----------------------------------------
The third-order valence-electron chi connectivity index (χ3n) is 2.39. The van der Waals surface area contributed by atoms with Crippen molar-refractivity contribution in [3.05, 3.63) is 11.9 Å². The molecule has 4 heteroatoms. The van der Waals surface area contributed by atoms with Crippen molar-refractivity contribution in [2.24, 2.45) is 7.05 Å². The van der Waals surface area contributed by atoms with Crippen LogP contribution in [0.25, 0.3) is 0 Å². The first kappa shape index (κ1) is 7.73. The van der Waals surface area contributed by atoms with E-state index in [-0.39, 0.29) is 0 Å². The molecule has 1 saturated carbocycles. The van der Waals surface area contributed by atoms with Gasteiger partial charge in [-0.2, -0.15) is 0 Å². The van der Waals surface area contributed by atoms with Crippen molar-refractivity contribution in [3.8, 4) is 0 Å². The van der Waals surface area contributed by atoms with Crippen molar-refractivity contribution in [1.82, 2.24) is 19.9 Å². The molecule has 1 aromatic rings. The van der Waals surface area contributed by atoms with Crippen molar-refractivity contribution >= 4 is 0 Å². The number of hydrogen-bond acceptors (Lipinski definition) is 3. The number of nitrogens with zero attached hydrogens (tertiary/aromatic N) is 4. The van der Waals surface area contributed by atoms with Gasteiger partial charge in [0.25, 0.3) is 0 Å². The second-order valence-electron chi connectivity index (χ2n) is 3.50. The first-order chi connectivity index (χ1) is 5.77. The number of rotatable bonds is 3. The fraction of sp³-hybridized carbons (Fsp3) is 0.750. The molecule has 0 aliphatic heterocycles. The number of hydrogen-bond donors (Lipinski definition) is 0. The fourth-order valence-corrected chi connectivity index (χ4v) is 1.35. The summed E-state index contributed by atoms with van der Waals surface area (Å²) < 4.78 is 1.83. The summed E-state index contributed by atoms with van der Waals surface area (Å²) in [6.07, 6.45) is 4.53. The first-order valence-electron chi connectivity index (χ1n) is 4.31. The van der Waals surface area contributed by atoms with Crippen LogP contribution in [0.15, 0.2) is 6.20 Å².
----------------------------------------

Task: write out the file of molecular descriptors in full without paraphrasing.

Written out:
The third-order valence-electron chi connectivity index (χ3n) is 2.39. The van der Waals surface area contributed by atoms with Crippen molar-refractivity contribution in [3.05, 3.63) is 11.9 Å². The molecule has 4 heteroatoms. The van der Waals surface area contributed by atoms with Crippen molar-refractivity contribution in [2.24, 2.45) is 7.05 Å². The van der Waals surface area contributed by atoms with Crippen LogP contribution in [0.25, 0.3) is 0 Å². The first kappa shape index (κ1) is 7.73. The van der Waals surface area contributed by atoms with E-state index in [-0.39, 0.29) is 0 Å². The molecule has 1 saturated carbocycles. The van der Waals surface area contributed by atoms with Gasteiger partial charge in [-0.2, -0.15) is 0 Å². The van der Waals surface area contributed by atoms with Crippen molar-refractivity contribution in [3.8, 4) is 0 Å². The van der Waals surface area contributed by atoms with Crippen molar-refractivity contribution in [1.82, 2.24) is 19.9 Å². The molecule has 1 aromatic rings. The van der Waals surface area contributed by atoms with Crippen molar-refractivity contribution >= 4 is 0 Å². The number of hydrogen-bond acceptors (Lipinski definition) is 3. The number of nitrogens with zero attached hydrogens (tertiary/aromatic N) is 4. The van der Waals surface area contributed by atoms with Gasteiger partial charge in [0.25, 0.3) is 0 Å². The second-order valence-electron chi connectivity index (χ2n) is 3.50. The first-order chi connectivity index (χ1) is 5.77. The number of rotatable bonds is 3. The fraction of sp³-hybridized carbons (Fsp3) is 0.750. The molecule has 0 aliphatic heterocycles. The number of hydrogen-bond donors (Lipinski definition) is 0. The fourth-order valence-corrected chi connectivity index (χ4v) is 1.35. The summed E-state index contributed by atoms with van der Waals surface area (Å²) < 4.78 is 1.83. The summed E-state index contributed by atoms with van der Waals surface area (Å²) in [6.07, 6.45) is 4.53. The first-order valence-electron chi connectivity index (χ1n) is 4.31. The van der Waals surface area contributed by atoms with Crippen LogP contribution in [0.15, 0.2) is 6.20 Å².